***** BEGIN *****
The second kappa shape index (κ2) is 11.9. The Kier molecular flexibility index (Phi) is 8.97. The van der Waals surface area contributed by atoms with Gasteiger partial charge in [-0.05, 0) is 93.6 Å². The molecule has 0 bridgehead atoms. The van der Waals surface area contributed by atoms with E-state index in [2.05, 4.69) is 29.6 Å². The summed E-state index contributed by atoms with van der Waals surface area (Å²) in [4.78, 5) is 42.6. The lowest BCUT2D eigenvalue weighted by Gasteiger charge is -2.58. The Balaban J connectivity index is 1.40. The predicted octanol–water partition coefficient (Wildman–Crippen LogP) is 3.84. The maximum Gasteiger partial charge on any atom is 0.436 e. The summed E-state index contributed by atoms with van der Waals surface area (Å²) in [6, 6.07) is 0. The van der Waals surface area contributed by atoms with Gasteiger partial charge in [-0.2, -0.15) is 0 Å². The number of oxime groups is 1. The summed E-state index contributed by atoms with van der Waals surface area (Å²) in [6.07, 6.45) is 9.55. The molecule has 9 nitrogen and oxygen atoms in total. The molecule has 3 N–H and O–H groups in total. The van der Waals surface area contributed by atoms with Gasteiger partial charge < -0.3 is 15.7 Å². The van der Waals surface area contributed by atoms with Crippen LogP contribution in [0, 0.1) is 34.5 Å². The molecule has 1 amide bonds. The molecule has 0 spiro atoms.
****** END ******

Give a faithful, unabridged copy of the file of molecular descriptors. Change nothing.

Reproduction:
The second kappa shape index (κ2) is 11.9. The Kier molecular flexibility index (Phi) is 8.97. The van der Waals surface area contributed by atoms with Gasteiger partial charge in [-0.05, 0) is 93.6 Å². The molecule has 0 bridgehead atoms. The van der Waals surface area contributed by atoms with E-state index in [2.05, 4.69) is 29.6 Å². The summed E-state index contributed by atoms with van der Waals surface area (Å²) in [4.78, 5) is 42.6. The lowest BCUT2D eigenvalue weighted by Gasteiger charge is -2.58. The Balaban J connectivity index is 1.40. The predicted octanol–water partition coefficient (Wildman–Crippen LogP) is 3.84. The maximum Gasteiger partial charge on any atom is 0.436 e. The summed E-state index contributed by atoms with van der Waals surface area (Å²) in [6, 6.07) is 0. The van der Waals surface area contributed by atoms with Gasteiger partial charge in [-0.2, -0.15) is 0 Å². The number of oxime groups is 1. The summed E-state index contributed by atoms with van der Waals surface area (Å²) in [6.07, 6.45) is 9.55. The molecule has 9 nitrogen and oxygen atoms in total. The molecule has 3 N–H and O–H groups in total. The van der Waals surface area contributed by atoms with Gasteiger partial charge < -0.3 is 15.7 Å². The van der Waals surface area contributed by atoms with Crippen LogP contribution in [0, 0.1) is 34.5 Å². The molecule has 1 amide bonds. The molecule has 0 spiro atoms.